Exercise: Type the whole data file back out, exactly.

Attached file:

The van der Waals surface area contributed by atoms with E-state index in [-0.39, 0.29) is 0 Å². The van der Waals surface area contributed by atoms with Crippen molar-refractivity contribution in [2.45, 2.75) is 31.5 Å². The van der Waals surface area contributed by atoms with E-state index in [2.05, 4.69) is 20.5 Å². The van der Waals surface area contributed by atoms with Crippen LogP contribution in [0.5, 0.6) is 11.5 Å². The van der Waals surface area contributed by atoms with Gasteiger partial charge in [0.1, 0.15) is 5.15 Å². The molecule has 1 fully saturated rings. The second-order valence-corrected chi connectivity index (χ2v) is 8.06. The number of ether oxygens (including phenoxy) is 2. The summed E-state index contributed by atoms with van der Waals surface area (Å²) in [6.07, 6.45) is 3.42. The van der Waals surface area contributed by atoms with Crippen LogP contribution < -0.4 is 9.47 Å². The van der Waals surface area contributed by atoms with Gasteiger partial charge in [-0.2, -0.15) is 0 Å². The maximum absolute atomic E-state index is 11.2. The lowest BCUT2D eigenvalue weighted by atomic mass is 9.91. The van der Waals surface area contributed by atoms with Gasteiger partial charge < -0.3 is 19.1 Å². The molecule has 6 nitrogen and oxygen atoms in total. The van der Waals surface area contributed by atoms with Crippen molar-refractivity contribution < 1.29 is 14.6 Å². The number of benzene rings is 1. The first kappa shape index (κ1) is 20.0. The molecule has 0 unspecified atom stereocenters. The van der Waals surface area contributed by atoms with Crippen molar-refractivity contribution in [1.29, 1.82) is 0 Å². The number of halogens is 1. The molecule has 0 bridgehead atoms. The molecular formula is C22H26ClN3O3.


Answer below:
The van der Waals surface area contributed by atoms with E-state index in [-0.39, 0.29) is 0 Å². The van der Waals surface area contributed by atoms with Crippen molar-refractivity contribution in [2.45, 2.75) is 31.5 Å². The van der Waals surface area contributed by atoms with E-state index in [2.05, 4.69) is 20.5 Å². The van der Waals surface area contributed by atoms with Crippen LogP contribution in [0.5, 0.6) is 11.5 Å². The van der Waals surface area contributed by atoms with Gasteiger partial charge in [0.1, 0.15) is 5.15 Å². The molecule has 1 fully saturated rings. The second-order valence-corrected chi connectivity index (χ2v) is 8.06. The number of ether oxygens (including phenoxy) is 2. The summed E-state index contributed by atoms with van der Waals surface area (Å²) in [6.07, 6.45) is 3.42. The van der Waals surface area contributed by atoms with Crippen LogP contribution < -0.4 is 9.47 Å². The van der Waals surface area contributed by atoms with Gasteiger partial charge in [-0.2, -0.15) is 0 Å². The maximum absolute atomic E-state index is 11.2. The lowest BCUT2D eigenvalue weighted by atomic mass is 9.91. The van der Waals surface area contributed by atoms with Gasteiger partial charge < -0.3 is 19.1 Å². The molecule has 6 nitrogen and oxygen atoms in total. The van der Waals surface area contributed by atoms with Crippen molar-refractivity contribution < 1.29 is 14.6 Å². The number of benzene rings is 1. The first kappa shape index (κ1) is 20.0. The molecule has 0 unspecified atom stereocenters. The van der Waals surface area contributed by atoms with Crippen molar-refractivity contribution in [1.29, 1.82) is 0 Å². The number of halogens is 1. The molecule has 0 bridgehead atoms. The molecular formula is C22H26ClN3O3.